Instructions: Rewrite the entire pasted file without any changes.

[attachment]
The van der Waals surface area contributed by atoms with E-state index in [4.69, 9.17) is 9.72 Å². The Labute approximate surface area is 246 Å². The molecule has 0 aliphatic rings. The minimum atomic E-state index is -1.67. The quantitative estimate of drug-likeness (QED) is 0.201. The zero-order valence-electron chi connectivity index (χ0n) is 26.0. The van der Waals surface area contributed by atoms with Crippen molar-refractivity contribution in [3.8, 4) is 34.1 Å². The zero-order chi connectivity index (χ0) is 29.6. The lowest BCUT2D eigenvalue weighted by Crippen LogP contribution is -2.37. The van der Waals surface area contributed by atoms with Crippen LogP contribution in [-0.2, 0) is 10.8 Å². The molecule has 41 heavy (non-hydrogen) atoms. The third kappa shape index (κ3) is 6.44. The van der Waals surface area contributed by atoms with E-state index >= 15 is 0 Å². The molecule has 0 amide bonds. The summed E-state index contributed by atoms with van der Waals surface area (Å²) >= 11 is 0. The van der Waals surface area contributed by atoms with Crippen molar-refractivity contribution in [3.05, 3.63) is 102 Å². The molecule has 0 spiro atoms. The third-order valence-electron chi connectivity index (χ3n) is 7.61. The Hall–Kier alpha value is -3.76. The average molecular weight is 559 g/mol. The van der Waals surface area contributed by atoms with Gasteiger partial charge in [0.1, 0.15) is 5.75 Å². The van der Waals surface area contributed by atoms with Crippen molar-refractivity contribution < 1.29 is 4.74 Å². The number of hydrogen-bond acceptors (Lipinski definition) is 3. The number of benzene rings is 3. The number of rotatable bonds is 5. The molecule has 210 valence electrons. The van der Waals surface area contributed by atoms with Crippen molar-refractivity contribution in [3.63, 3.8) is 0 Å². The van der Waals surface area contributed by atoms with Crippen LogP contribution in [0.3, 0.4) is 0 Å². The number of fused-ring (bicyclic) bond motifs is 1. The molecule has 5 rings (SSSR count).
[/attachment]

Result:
The van der Waals surface area contributed by atoms with E-state index in [4.69, 9.17) is 9.72 Å². The Labute approximate surface area is 246 Å². The molecule has 0 aliphatic rings. The minimum atomic E-state index is -1.67. The quantitative estimate of drug-likeness (QED) is 0.201. The zero-order valence-electron chi connectivity index (χ0n) is 26.0. The van der Waals surface area contributed by atoms with Crippen molar-refractivity contribution in [3.8, 4) is 34.1 Å². The zero-order chi connectivity index (χ0) is 29.6. The lowest BCUT2D eigenvalue weighted by Crippen LogP contribution is -2.37. The van der Waals surface area contributed by atoms with Crippen LogP contribution in [-0.2, 0) is 10.8 Å². The molecule has 41 heavy (non-hydrogen) atoms. The third kappa shape index (κ3) is 6.44. The van der Waals surface area contributed by atoms with E-state index >= 15 is 0 Å². The molecule has 0 amide bonds. The summed E-state index contributed by atoms with van der Waals surface area (Å²) >= 11 is 0. The van der Waals surface area contributed by atoms with Crippen molar-refractivity contribution in [3.05, 3.63) is 102 Å². The molecule has 0 spiro atoms. The third-order valence-electron chi connectivity index (χ3n) is 7.61. The Hall–Kier alpha value is -3.76. The average molecular weight is 559 g/mol. The van der Waals surface area contributed by atoms with Gasteiger partial charge in [0.1, 0.15) is 5.75 Å². The van der Waals surface area contributed by atoms with Crippen molar-refractivity contribution < 1.29 is 4.74 Å². The number of hydrogen-bond acceptors (Lipinski definition) is 3. The number of benzene rings is 3. The number of rotatable bonds is 5. The molecule has 210 valence electrons. The van der Waals surface area contributed by atoms with Crippen molar-refractivity contribution in [3.63, 3.8) is 0 Å². The van der Waals surface area contributed by atoms with Crippen LogP contribution in [0.3, 0.4) is 0 Å². The number of fused-ring (bicyclic) bond motifs is 1. The molecule has 5 rings (SSSR count).